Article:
Eggs are not bad for heart health, say experts.
US egg expert Dr Don McNamara insists that their bad reputation is no longer warranted and even Heart Foundation has lifted its recommended intake to six eggs a week.
"Seniors have been afraid to eat eggs because for 40 years they have been worried about the dietary cholesterol," the Herald Sun quoted nutritional biochemist McNamara as saying.
"But, over the years, the research has clearly shown that cholesterol in our food doesn't impact our risk for heart disease - (what causes) that is saturated fat and trans fat," he added.
Eggs are low in saturated fat and consist of some of the vital compounds like choline that are considered good for metabolism and for foetal brain development during pregnancy.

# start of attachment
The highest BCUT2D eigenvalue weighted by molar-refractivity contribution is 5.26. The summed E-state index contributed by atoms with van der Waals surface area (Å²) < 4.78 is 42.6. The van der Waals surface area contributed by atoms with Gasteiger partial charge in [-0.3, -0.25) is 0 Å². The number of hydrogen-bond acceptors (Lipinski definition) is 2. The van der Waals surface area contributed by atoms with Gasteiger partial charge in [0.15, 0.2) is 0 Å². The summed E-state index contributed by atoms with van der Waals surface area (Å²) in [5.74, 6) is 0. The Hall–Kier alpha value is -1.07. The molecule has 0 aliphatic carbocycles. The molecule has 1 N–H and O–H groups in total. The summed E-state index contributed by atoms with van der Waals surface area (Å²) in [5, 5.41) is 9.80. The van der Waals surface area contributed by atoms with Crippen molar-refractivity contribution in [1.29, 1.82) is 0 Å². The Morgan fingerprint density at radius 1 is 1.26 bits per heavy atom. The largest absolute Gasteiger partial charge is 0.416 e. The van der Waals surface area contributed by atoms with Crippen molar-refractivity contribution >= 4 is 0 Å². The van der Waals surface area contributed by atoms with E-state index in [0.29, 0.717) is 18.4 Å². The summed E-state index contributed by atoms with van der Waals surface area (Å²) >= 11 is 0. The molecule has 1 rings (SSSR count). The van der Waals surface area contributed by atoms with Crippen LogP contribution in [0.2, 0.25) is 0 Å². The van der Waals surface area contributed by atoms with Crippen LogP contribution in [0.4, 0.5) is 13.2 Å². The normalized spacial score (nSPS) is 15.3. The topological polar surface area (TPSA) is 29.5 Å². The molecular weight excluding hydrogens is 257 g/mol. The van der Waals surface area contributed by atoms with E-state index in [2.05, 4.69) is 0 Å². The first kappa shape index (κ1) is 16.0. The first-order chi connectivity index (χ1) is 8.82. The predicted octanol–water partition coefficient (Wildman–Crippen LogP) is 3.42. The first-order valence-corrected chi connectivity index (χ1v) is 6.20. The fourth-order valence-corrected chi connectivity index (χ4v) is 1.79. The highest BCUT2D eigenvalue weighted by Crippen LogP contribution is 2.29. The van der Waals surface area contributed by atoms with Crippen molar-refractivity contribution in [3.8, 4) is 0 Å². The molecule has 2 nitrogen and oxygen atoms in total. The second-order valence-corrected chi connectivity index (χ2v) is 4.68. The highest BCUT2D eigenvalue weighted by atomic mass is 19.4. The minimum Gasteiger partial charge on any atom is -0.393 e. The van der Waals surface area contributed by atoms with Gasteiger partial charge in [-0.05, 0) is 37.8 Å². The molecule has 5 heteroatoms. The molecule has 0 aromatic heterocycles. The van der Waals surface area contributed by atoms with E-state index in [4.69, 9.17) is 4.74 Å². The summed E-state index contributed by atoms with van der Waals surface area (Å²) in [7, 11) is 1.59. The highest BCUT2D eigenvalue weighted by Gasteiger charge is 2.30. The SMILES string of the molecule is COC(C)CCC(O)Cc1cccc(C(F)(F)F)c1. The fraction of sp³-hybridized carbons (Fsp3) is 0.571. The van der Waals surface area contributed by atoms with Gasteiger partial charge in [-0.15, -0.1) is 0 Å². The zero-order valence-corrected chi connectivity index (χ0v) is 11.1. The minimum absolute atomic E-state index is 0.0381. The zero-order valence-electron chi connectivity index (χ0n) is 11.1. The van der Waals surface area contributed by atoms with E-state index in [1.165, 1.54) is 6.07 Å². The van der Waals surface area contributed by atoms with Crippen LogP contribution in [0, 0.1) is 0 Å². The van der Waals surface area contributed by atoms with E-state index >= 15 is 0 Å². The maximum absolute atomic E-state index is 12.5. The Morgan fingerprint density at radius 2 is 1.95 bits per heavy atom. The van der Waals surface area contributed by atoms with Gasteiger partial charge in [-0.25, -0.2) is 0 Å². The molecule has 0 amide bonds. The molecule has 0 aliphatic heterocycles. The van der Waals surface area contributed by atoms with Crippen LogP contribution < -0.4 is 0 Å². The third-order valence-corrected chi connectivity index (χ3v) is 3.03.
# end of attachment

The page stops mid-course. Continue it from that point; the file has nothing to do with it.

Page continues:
It also contains lutein, which is known to lower the risk for cataracts and macular degeneration.
McNamara said those who eat eggs for breakfast feel fuller for longer and reduce the risk of overeating at lunch.
"Eggs have the highest quality protein you can buy in the supermarket for the lowest cost, and they contain every vitamin and mineral we need except for vitamin C," he said.
"So they easily fit into a healthy diet for people with normal cholesterol levels, people with high cholesterol levels, diabetics and people with metabolic syndrome," he added.
The Heart Foundation had conducted a survey earlier this year and reissued its guideline to recommend people eat up to six eggs a week.
"Cholesterol in food doesn't equal cholesterol in the blood," said the foundation's healthy weight spokeswoman Monique Blunden.
"It's the saturated fat and trans fat we consume that is directly related to the rise in cholesterol in the blood," she added.